J. L. BELL is a Massachusetts writer who specializes in (among other things) the start of the American Revolution in and around Boston. He is particularly interested in the experiences of children in 1765-75. He has published scholarly papers and popular articles for both children and adults. He was consultant for an episode of History Detectives, and contributed to a display at Minute Man National Historic Park.

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Tuesday, October 20, 2009

Elizabeth F. Ellet as Historian and Busybody

Elizabeth F. Ellet holds a significant place in American historiography for writing The Women of the American Revolution in 1848-50. No previous author had bothered to study the first generation of American women, even the best known.

Furthermore, Ellet was a good historian, given the standards of the time and the obstacles she faced as a woman. She sought out descendants and documents. She wrote about both the wives of prominent men and women who gained prominence in their own right. Historians continue to rely on her work, though recognizing it as a secondary source shaped by the values of its time.

I hadn’t known the darker side of Ellet’s career until I came across her name on Rob Velella’s Poe-a-Day Calendar. She inserted herself into two nasty feuds and scandals in America’s nineteenth-century literary world—which didn’t lack for feuds and scandals. While Ellet never let her own reputation for purity droop, her reputation for honesty and beneficence suffered. According to Rob, bitter people blamed her machinations for hastening both Virginia Poe’s death in 1847 and Rufus Wilmot Griswold’s in 1857.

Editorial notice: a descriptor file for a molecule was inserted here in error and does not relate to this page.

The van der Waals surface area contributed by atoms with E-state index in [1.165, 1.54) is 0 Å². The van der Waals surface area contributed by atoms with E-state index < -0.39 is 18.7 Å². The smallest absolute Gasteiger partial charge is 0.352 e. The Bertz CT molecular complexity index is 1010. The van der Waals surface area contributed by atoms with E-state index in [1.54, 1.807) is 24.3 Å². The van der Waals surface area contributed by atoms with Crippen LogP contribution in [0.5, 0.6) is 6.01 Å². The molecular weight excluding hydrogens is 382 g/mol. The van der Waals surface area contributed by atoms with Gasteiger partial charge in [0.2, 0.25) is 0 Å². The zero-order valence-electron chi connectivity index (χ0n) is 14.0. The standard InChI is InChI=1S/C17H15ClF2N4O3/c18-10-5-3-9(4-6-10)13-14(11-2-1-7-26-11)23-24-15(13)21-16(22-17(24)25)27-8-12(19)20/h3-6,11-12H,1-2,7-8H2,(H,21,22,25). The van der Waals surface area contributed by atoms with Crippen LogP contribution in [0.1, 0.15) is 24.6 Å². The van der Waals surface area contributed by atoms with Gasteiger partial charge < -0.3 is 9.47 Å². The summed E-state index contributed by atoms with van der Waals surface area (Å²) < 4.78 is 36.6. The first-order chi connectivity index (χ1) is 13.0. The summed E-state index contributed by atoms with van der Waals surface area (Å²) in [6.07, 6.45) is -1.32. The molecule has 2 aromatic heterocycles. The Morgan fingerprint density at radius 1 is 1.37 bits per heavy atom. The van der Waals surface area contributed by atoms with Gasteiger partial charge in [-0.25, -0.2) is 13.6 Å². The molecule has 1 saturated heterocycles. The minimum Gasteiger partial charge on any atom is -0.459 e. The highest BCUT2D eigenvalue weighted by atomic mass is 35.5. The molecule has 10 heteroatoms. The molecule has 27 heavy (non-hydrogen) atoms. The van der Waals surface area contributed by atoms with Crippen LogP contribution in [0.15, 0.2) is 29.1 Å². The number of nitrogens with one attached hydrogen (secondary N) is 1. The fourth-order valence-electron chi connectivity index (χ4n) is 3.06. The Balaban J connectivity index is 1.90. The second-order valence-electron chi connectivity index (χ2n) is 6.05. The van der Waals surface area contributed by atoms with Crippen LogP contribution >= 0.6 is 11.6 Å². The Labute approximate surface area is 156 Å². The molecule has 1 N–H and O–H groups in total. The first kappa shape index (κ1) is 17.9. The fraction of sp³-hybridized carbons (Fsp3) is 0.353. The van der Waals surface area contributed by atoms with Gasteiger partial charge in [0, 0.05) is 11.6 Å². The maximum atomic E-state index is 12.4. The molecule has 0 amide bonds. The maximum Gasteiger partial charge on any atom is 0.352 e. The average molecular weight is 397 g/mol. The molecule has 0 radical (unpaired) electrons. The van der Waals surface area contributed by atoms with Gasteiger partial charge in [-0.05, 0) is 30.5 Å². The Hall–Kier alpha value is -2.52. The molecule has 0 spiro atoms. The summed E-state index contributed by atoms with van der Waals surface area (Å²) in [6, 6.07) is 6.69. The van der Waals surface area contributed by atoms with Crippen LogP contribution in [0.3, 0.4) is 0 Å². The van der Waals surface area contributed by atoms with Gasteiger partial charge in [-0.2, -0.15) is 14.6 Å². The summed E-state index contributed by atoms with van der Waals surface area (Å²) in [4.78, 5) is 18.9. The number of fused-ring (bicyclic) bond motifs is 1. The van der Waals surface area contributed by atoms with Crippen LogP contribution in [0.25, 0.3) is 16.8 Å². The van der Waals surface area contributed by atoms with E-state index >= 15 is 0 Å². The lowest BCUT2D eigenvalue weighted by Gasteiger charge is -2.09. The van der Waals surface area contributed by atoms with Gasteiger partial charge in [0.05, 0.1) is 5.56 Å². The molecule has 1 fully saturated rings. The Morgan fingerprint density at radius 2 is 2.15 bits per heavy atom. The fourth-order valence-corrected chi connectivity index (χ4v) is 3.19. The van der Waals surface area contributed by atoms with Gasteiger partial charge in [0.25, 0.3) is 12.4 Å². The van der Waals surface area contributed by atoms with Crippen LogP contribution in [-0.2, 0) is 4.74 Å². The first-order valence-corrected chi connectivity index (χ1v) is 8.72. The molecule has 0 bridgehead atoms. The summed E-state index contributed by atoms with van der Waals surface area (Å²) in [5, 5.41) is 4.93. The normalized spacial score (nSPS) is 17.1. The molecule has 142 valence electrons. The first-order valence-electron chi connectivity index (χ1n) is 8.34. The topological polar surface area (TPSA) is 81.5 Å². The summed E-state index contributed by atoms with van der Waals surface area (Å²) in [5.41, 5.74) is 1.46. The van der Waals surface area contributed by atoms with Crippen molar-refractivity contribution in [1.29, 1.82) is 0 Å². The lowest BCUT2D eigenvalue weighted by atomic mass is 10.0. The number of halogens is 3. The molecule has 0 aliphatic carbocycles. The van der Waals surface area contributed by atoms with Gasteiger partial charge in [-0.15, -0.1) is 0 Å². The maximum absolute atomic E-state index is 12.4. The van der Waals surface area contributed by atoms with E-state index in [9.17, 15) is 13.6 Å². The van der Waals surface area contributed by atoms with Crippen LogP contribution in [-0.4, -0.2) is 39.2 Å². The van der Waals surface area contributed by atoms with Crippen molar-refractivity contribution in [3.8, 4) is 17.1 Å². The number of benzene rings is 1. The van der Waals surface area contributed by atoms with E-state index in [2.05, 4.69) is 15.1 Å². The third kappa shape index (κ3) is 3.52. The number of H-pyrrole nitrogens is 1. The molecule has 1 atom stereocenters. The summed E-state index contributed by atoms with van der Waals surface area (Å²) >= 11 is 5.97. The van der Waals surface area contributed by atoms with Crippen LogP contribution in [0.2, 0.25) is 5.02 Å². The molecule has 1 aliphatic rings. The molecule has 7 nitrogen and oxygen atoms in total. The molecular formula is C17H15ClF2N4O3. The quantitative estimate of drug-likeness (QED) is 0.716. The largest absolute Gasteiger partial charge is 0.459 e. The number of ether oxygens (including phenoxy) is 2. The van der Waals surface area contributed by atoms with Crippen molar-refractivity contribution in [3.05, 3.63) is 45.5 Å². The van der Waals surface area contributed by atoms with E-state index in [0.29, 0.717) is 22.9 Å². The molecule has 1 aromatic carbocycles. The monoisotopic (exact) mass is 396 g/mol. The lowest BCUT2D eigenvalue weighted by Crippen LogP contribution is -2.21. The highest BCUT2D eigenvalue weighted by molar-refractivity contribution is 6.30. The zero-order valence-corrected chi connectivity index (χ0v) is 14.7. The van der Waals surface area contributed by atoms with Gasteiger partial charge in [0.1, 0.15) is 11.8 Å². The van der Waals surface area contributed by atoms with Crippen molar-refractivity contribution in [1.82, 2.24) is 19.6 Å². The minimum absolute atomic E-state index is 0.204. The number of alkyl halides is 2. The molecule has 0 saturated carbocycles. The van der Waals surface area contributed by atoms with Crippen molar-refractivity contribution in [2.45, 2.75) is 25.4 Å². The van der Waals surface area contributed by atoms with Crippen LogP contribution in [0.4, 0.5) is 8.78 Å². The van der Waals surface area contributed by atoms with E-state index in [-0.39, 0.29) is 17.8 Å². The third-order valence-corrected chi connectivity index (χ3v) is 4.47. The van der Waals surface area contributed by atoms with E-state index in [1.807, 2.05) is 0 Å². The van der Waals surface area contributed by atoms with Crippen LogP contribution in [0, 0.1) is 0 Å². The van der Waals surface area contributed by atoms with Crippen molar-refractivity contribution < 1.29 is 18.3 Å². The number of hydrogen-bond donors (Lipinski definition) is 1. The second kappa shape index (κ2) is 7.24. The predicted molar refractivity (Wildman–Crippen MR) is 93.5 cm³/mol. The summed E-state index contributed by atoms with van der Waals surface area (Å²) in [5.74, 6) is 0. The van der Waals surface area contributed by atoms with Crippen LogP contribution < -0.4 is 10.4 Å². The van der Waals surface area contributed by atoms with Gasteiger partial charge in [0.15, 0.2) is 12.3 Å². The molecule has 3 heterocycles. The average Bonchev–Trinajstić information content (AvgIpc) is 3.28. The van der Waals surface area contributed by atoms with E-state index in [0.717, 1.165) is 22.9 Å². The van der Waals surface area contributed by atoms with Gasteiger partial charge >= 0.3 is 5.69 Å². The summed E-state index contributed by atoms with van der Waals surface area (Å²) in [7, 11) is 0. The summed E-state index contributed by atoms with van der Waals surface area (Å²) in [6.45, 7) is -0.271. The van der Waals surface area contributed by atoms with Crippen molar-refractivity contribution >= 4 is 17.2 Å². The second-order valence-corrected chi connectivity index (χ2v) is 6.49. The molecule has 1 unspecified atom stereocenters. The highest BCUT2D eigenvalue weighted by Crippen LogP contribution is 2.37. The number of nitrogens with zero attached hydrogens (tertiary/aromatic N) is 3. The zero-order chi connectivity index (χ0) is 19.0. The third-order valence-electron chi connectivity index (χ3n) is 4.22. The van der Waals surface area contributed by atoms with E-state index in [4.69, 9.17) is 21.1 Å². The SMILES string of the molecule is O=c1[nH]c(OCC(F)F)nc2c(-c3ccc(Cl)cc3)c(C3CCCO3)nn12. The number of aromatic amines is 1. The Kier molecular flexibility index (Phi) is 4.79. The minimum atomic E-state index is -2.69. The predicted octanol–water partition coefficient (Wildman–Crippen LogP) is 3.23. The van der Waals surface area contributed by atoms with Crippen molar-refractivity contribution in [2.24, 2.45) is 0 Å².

Wikipedia offers a clearer picture of the scandal involving letters to Edgar A. Poe. Rob offers details of the Griswold’s divorce. Griswold has previously shown up on Boston 1775 as the first author to claim that George Washington said, “So help me God,” after taking the oath of office, though without citing any credible source.

Next week, at 6:00 in the evening on 29 and 30 October, Rob Velella will lead “Voices of the Night” tours of Longfellow House, which was once Gen. Washington’s headquarters in Cambridge. These tours will focus on how the house’s décor and stories reflect Victorian ideas about death and mourning. Phone the house to reserve a spot.


Rob Velella said...

Both Ellet's and Griswold's books on the Revolutionary figures clearly show that this was a generation fascinated by the Founding Fathers (and Mothers). This is also the myth-making era, especially if you throw in Longfellow's poem about Paul Revere and George Lippard's books about Independence. Even Washington Irving wrote a biography of George Washington. Do you have any good theories as to why the sudden interest?

J. L. Bell said...

Any society is bound to be interested in the history and mythology of its founding, of course. I think the mid-1800s were especially interested in the Revolutionary era because of:

1) The fiftieth anniversary of independence in 1826 produced a revival of interest, with new memoirs, biographies, and other publications. That gave authors more to work with, and work off of.

2) The last veterans of the war were dying out. Originally common soldiers without serious wounds received no pensions, but in 1819 Congress began to change that system. The process of applying for pensions required reminiscing, and the lists of pension recipients were public records. As a result, Americans could see that generation passing on, and wonder if their own generations were up to the same standards.

3) The constitutional arguments of the ante-bellum years over nullification and slavery prompted more attention for the founding era.

The post-Romantic authors paid attention to aspects of people’s lives that eighteenth-century Enlightenment figures preferred to keep hidden or quiet. And the new authors emphasized individual feats over the collective actions that people of the 1770s lauded.

I have another pet theory about how Revolutionary storytelling changed in this period. In the mid-1800s, people who had grown up on family lore about the Revolution began putting those tales into print for the public. They believed in those stories as important aspects of the nation’s history. In fact, they probably believed more strongly than the relatives who had originally told those tales for the purpose of moral guidance or entertainment, not as strict history.